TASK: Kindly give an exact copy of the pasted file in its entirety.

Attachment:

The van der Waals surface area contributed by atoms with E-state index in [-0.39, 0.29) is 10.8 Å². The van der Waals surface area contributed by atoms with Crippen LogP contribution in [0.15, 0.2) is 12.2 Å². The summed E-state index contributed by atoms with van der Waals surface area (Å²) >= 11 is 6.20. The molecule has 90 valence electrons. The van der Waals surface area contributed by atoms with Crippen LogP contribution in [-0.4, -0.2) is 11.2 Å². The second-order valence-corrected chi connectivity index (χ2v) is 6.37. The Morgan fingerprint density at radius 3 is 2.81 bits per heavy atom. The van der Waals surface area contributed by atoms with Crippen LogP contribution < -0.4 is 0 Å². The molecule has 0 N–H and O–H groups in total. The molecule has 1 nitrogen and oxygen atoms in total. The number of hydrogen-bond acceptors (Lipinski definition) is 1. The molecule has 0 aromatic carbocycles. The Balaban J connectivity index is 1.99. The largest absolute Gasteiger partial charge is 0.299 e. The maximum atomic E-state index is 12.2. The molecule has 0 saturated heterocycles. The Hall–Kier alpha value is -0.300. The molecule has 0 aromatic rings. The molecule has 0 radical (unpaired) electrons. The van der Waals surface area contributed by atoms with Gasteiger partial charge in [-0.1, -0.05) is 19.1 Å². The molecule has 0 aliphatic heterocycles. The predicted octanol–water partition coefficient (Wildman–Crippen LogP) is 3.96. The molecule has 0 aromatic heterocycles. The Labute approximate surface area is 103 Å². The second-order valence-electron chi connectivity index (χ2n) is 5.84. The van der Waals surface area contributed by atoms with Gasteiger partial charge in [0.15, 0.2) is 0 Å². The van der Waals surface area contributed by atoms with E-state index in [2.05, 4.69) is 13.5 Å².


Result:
The van der Waals surface area contributed by atoms with E-state index in [-0.39, 0.29) is 10.8 Å². The van der Waals surface area contributed by atoms with Crippen LogP contribution in [0.15, 0.2) is 12.2 Å². The summed E-state index contributed by atoms with van der Waals surface area (Å²) >= 11 is 6.20. The molecule has 90 valence electrons. The van der Waals surface area contributed by atoms with Crippen LogP contribution in [-0.4, -0.2) is 11.2 Å². The second-order valence-corrected chi connectivity index (χ2v) is 6.37. The Morgan fingerprint density at radius 3 is 2.81 bits per heavy atom. The van der Waals surface area contributed by atoms with Crippen LogP contribution < -0.4 is 0 Å². The molecule has 0 N–H and O–H groups in total. The molecule has 1 nitrogen and oxygen atoms in total. The number of hydrogen-bond acceptors (Lipinski definition) is 1. The molecule has 0 aromatic carbocycles. The Balaban J connectivity index is 1.99. The largest absolute Gasteiger partial charge is 0.299 e. The maximum atomic E-state index is 12.2. The molecule has 0 saturated heterocycles. The Hall–Kier alpha value is -0.300. The molecule has 0 aromatic rings. The molecule has 0 radical (unpaired) electrons. The van der Waals surface area contributed by atoms with Gasteiger partial charge in [-0.1, -0.05) is 19.1 Å². The molecule has 0 aliphatic heterocycles. The predicted octanol–water partition coefficient (Wildman–Crippen LogP) is 3.96. The molecule has 0 aromatic heterocycles. The Labute approximate surface area is 103 Å². The second-order valence-electron chi connectivity index (χ2n) is 5.84. The van der Waals surface area contributed by atoms with Gasteiger partial charge in [0.15, 0.2) is 0 Å². The van der Waals surface area contributed by atoms with E-state index in [2.05, 4.69) is 13.5 Å².